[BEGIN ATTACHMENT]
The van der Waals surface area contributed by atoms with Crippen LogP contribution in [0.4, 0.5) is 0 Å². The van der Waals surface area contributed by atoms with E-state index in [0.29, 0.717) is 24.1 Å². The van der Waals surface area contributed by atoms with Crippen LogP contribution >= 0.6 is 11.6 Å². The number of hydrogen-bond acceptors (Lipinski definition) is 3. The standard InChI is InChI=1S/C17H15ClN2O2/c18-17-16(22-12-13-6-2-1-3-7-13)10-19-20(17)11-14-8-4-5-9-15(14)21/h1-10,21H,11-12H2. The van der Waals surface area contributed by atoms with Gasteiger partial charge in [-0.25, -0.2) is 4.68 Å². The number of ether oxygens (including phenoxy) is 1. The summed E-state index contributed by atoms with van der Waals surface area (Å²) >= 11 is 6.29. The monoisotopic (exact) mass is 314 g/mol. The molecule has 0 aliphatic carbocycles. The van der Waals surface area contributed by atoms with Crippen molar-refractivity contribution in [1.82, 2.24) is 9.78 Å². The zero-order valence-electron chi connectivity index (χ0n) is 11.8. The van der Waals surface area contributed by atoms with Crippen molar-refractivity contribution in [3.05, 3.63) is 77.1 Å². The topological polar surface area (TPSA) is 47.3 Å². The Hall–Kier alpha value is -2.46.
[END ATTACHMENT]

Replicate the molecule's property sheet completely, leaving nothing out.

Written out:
The van der Waals surface area contributed by atoms with Crippen LogP contribution in [0.4, 0.5) is 0 Å². The van der Waals surface area contributed by atoms with E-state index in [0.29, 0.717) is 24.1 Å². The van der Waals surface area contributed by atoms with Crippen LogP contribution >= 0.6 is 11.6 Å². The number of hydrogen-bond acceptors (Lipinski definition) is 3. The standard InChI is InChI=1S/C17H15ClN2O2/c18-17-16(22-12-13-6-2-1-3-7-13)10-19-20(17)11-14-8-4-5-9-15(14)21/h1-10,21H,11-12H2. The van der Waals surface area contributed by atoms with Gasteiger partial charge in [-0.25, -0.2) is 4.68 Å². The number of ether oxygens (including phenoxy) is 1. The summed E-state index contributed by atoms with van der Waals surface area (Å²) >= 11 is 6.29. The monoisotopic (exact) mass is 314 g/mol. The molecule has 0 aliphatic carbocycles. The van der Waals surface area contributed by atoms with Crippen molar-refractivity contribution in [1.82, 2.24) is 9.78 Å². The zero-order valence-electron chi connectivity index (χ0n) is 11.8. The van der Waals surface area contributed by atoms with Crippen molar-refractivity contribution in [3.05, 3.63) is 77.1 Å². The topological polar surface area (TPSA) is 47.3 Å². The Hall–Kier alpha value is -2.46.